Richard T. Hughes, professor of religion at Messiah College and author of Christian America and the Kingdom of God, offers the first in a series of articles addressing "The Christian Right in Context."
In this first article, he outlines why "orthodox Christians" of America's Revolutionary era (which did not include Baptists and Quakers, both groups widely considered heretical by established colonial churches) were hostile to America's founding fathers, feared religious freedom, and "were insistent that the United States should become a Christian nation."
In short, "orthodox Christians" of the late eighteenth century considered America's founding fathers as liberals and heretics with a secular agenda; believed that government sanctioned and controlled religion was necessary for a healthy-functioning society and state; and did not want to relinguish their colonial theocracies.
By way of comparison, the modern Religious Right (orthodox evangelicals) has bestowed sainthood upon America's founding fathers, transforming them from secular, liberal heretics to orthodox Christians; believes that government sanctioned and controlled religion is the answer to modern moral and social ills; and advocates a return to a colonial theocratic model.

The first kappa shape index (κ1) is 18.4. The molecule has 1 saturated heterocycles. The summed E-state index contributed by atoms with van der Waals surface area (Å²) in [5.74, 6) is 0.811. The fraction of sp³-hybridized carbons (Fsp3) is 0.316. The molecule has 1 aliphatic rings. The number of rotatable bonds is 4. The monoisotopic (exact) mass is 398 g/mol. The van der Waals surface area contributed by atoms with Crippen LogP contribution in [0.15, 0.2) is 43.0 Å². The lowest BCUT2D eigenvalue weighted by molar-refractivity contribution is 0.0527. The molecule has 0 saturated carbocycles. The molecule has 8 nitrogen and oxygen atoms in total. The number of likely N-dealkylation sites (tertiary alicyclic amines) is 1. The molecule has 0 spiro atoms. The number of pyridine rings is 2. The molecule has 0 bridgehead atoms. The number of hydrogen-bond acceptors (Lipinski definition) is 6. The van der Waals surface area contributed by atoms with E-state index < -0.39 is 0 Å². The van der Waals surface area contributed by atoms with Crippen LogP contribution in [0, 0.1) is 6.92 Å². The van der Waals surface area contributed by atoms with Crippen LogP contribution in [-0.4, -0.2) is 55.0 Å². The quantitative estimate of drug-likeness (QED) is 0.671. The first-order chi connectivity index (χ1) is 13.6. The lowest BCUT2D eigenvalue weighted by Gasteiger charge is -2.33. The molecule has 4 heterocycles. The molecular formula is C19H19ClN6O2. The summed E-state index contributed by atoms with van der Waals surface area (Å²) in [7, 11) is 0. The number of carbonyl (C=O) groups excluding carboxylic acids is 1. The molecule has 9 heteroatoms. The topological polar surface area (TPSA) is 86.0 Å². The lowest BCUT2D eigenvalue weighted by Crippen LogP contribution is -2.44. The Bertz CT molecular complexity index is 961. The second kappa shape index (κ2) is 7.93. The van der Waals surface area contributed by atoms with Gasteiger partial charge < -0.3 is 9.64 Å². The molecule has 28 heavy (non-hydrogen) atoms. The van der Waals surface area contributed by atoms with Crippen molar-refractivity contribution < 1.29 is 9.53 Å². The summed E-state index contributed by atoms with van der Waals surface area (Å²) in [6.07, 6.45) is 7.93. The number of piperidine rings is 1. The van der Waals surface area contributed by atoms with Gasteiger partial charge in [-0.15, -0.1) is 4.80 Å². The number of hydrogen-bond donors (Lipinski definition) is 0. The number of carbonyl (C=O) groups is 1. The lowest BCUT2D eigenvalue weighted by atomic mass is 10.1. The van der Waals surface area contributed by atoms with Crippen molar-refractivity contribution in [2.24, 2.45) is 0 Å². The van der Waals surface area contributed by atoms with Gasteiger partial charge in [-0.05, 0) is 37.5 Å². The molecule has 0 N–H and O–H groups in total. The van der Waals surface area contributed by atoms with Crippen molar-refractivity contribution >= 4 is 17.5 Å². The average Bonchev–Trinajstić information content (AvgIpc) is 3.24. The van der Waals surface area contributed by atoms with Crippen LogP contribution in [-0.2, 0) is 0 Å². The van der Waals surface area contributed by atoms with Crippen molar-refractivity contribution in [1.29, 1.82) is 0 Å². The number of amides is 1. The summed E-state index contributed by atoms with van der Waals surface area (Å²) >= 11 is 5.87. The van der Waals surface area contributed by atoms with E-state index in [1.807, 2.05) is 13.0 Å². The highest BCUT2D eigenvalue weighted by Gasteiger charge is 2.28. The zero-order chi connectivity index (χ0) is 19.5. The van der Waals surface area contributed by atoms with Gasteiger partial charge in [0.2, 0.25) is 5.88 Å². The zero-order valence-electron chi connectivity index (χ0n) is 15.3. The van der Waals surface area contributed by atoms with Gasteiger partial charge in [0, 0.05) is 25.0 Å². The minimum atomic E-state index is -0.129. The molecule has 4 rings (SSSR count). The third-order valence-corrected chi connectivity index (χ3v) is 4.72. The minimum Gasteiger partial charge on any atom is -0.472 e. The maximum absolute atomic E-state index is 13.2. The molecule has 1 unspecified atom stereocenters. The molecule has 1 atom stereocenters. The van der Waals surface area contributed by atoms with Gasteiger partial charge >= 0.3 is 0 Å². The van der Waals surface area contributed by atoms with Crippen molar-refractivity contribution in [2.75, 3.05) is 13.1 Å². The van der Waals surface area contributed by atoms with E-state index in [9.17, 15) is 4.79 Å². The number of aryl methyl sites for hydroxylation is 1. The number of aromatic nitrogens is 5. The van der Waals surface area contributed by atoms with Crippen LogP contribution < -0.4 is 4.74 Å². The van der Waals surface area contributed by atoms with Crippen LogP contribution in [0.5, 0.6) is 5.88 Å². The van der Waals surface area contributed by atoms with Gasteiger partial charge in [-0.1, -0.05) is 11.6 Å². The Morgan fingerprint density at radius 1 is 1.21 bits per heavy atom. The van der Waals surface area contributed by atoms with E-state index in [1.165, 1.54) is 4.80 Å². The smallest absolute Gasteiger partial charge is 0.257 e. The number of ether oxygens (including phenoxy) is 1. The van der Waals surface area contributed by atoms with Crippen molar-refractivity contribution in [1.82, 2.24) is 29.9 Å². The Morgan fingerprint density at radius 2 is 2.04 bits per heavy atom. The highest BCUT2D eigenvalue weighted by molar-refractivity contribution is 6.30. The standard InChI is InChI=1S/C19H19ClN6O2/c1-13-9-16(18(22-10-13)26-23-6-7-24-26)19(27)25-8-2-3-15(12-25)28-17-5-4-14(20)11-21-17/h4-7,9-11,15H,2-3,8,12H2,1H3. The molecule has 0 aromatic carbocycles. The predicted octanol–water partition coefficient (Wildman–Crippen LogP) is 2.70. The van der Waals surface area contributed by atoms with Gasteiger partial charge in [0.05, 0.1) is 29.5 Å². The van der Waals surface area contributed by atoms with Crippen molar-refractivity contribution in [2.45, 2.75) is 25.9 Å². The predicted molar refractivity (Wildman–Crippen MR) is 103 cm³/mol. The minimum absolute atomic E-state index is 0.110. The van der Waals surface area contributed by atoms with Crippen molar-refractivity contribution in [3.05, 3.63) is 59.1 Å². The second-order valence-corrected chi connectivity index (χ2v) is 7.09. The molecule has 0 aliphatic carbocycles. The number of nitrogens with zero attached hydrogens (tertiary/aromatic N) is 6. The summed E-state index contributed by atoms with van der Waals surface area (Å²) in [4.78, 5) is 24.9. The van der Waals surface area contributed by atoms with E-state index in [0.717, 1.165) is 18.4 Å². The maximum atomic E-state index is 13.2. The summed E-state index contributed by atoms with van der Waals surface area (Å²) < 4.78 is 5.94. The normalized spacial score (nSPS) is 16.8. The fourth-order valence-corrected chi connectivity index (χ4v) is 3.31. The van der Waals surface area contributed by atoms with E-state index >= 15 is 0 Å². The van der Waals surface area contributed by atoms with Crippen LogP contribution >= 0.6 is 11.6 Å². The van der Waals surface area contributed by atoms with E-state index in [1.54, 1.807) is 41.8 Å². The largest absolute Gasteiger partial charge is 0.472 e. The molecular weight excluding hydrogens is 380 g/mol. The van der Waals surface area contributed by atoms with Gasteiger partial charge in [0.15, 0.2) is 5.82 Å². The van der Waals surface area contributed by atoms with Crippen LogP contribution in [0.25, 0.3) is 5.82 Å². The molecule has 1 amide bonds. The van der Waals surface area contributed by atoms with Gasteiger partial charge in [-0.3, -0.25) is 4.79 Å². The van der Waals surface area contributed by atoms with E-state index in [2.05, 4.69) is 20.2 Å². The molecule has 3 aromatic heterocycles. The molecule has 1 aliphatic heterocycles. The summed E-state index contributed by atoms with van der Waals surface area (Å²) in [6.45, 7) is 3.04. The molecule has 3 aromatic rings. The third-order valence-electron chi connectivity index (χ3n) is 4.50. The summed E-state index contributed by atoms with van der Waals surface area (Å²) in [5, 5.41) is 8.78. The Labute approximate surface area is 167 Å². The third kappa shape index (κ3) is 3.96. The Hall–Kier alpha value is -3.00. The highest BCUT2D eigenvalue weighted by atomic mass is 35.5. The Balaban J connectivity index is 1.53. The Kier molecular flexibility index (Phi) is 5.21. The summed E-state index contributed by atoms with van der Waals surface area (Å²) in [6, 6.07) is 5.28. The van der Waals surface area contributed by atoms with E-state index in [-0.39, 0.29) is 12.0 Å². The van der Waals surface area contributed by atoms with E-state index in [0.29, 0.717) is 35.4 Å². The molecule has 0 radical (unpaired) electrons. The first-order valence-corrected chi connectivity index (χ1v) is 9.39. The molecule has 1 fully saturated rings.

Whereas in the late eighteenth century, America's founding fathers (goaded by and allied with Baptists in particular) crushed orthodox dreams of a Christian nation, today's evangelicals (including far too many Baptists) have created mythical, orthodox national founders as a bridge to theocracy.
For national Baptists, the remarkable part of this whitewashing of history is that by marching backward to colonial theocracy, they are blotting out their own faith heritage that shaped their own nation.